Country music bans Confederate flag, but adopts rainbow flag

By: Todd Starnes – national talk show host – heard on WHKP 107.7 FM and 1450 AM weekdays 12-3pm

An important addition to your library is Todd’s new book – Culture Jihad: How to Stop the Left From Killing a Nation. Available now at

Country music has come into its own Dixie Chicks Woke Up.

The County Music Association has announced that fans attending this month’s CMA Fest in Nashville will not be permitted to display images of the Confederate flag.

“Any behavior that causes any of our attendees to fear for their personal safety will not be tolerated, and that includes any display of the Confederate flag,” the Country Music Association said in a statement provided to The Tennessean.

This is certainly bad news for “Dukes of Hazzard” fans as well as the popular country music group “Confederate Railroad.”

“This year’s CMA Fest is our first major fan event in nearly three years. We have always had policies in place that protect the safety of our fans and prohibit discrimination, but we felt it was important to further refine our language to explicitly describe what will and will not be tolerated,” said a statement from the Country Music Association. Wednesday in the newspaper.

Meanwhile, CMA is going all out to embrace the LGBT movement with a campaign called “CMA Stands Proud.”

They posted a video celebrating “Pride Month” with rainbow-colored cowboy books and a pink guitar pick.

“Happy Pride Month everyone,” read their social media post. “Love still has a place in OUR country music community.”

Country music fans aren’t so upset about the Confederate flag because they are the left coast revival that has plagued the country music industry.

“How can we erase history because it offends some people? Like it or not, good, bad or ugly, that’s HISTORY. It happened, and you might sweep it under the rug, but it will always be there,” one fan posted on social media.

Luke Combs, who will perform at the CMA Fest, surrendered to the cancel culture crowd last year after being confronted singing in front of Confederate flags in 2015. Combs is from the Asheville area, in North Carolina.

“There is no excuse for these images,” Combs said on National Public Radio. “As a younger man, it was an image I associated with meaning something else. I now know how painful that image can be to someone else.

It says a lot about Combs that he confessed his egregious sins and asked for forgiveness on NPR instead of WSM, the nation’s most beloved country music radio station.

“I want people to feel welcomed by country music and by our community. Back when these images existed, I didn’t know what it meant to the world and to African American artists in Nashville who were like, “Man, I really want to come in and make a deal and do this thing, but how can I be there promoting this footage?’ And so I apologize for that,” he told the taxpayer-funded radio network.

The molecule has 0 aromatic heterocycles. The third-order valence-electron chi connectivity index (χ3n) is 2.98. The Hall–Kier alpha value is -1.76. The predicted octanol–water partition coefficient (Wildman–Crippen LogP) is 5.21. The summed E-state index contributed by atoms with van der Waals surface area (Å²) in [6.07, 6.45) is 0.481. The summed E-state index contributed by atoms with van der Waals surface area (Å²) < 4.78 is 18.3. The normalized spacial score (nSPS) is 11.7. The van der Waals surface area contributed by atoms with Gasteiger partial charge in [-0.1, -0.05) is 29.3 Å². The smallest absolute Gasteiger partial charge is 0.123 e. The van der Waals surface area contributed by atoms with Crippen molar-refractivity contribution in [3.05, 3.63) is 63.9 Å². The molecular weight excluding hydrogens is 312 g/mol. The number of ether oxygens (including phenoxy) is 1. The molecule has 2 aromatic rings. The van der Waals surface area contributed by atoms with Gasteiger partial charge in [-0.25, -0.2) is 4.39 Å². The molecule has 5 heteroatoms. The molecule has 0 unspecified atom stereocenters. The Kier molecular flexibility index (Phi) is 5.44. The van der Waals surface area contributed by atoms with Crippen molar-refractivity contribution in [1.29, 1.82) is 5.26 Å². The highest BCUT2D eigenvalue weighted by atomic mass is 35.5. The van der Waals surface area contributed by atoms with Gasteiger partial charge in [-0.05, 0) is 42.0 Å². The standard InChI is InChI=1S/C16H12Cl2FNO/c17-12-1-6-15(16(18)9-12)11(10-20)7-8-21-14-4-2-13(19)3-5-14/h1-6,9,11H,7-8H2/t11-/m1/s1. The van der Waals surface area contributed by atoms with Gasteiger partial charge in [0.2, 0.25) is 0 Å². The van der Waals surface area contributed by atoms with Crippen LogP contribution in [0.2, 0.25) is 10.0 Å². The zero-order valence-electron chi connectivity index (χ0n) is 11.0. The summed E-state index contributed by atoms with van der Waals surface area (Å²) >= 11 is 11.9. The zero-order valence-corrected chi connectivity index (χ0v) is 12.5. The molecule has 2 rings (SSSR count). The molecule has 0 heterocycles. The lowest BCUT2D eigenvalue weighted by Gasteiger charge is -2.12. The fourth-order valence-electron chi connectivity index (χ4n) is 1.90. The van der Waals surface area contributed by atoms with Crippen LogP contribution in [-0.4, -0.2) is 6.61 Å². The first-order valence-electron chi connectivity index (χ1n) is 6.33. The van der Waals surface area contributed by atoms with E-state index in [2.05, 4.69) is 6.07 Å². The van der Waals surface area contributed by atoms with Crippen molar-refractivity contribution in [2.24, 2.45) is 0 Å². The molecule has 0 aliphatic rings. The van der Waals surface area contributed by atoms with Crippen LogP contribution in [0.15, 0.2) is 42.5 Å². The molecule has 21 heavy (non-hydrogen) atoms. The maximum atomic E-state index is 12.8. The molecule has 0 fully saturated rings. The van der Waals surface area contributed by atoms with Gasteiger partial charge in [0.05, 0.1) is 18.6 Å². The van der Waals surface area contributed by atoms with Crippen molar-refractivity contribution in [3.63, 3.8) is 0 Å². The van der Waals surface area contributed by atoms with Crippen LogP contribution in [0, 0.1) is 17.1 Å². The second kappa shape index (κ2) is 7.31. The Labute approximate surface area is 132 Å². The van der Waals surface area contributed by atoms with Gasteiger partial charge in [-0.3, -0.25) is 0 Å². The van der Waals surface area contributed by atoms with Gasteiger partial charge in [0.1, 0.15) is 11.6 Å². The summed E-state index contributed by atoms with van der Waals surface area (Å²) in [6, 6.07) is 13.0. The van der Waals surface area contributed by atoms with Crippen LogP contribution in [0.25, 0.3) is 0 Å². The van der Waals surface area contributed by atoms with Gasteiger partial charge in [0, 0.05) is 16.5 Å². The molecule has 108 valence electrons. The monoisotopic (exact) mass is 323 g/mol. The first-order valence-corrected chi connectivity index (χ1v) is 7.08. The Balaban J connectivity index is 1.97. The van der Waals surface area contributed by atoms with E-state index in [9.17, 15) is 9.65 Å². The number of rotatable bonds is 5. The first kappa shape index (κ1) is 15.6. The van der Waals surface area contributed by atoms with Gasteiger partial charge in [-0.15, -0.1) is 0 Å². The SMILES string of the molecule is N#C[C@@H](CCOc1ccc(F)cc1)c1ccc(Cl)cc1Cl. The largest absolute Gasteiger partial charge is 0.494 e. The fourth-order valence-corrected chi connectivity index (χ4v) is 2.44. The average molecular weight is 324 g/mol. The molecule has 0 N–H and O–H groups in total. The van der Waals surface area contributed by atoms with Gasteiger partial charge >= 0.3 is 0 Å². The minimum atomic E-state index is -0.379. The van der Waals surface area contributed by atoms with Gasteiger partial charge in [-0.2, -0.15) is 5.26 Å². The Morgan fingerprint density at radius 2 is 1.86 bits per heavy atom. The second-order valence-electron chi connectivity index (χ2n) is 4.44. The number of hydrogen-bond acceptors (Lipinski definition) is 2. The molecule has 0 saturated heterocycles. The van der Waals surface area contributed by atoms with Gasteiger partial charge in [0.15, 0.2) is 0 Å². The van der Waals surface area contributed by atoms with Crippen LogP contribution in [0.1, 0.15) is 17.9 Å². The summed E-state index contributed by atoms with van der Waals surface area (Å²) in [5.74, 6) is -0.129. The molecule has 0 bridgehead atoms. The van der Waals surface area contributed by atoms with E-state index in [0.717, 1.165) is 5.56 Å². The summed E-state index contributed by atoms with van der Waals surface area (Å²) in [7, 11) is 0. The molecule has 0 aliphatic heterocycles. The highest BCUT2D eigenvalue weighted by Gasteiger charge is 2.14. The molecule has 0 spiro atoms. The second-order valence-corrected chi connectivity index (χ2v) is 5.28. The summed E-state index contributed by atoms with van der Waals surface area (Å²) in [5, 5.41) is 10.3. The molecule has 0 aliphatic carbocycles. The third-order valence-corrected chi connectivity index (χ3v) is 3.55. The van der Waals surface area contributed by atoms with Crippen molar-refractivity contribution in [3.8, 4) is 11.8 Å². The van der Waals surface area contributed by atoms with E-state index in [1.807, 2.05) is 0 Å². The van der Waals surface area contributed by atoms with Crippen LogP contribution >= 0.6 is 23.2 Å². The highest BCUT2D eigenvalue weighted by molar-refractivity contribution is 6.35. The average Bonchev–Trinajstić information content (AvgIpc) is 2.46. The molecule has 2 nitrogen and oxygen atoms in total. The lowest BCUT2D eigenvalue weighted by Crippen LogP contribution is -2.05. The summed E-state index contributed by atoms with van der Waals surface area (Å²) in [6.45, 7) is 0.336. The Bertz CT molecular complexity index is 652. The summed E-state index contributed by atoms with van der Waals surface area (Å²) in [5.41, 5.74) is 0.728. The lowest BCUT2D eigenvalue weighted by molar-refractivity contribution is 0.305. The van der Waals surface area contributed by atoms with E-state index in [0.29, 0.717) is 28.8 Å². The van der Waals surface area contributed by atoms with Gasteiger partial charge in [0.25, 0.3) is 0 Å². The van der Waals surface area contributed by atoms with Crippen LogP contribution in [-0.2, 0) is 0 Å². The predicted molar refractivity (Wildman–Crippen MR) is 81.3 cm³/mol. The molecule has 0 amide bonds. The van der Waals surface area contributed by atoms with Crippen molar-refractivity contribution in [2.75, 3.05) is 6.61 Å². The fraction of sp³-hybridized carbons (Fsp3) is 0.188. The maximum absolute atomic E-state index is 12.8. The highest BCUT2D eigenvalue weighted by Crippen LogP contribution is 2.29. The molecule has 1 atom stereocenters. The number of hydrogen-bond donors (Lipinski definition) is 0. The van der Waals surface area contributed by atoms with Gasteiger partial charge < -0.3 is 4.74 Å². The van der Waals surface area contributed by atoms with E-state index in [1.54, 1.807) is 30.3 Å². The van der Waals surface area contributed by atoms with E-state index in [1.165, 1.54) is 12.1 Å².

It’s no secret that the country music industry has taken a left turn. I wrote about this in my book, “Culture Jihad: How to Stop the Left From Killing a Nation.”

Country music executives hate their fans. They despise the values ​​that have made country music one of the most popular music genres in the world: freedom and family, God and guns, sin and redemption.

In 2018, former Republican presidential candidate Mike Huckabee was named to the CMA Foundation’s board of directors. Huckabee, a lifelong musician, was more than happy to lend a hand raising funds for children who could not afford musical instruments.

But powerful music manager Jason Owen strongly opposed it and waged an ugly war that led to Huckabee’s forced resignation from the board.

Owen, who is married to a man, said Huckabee’s nomination was “extremely offensive” and an “extremely bad choice by the CMA and its leadership.”

“I have one child and two on the way. This man has made it clear that my family is not welcome in his America. And the CMA opened its arms to him, making him feel welcome and relevant. Huckabee talks about the kinds of things that would suggest my family is morally inferior to his family and uses language that has a profoundly negative impact on young people across the country. Not to mention how harmful and damaging his deep involvement with the NRA is. What a shameful choice. I will not participate in any organization that elevates people like this to positions that amplify their sick voices.

Owen, who represents superstars like Faith Hill, Kacey Musgraves and Little Big Town, was ultimately successful and Huckabee was kicked out.

The message was clear: it’s a new day in country music.

Gone are the days of talking about God, guns and honky-tonks. Get ready for rides on drag queens, rainbow flags and gay bars.

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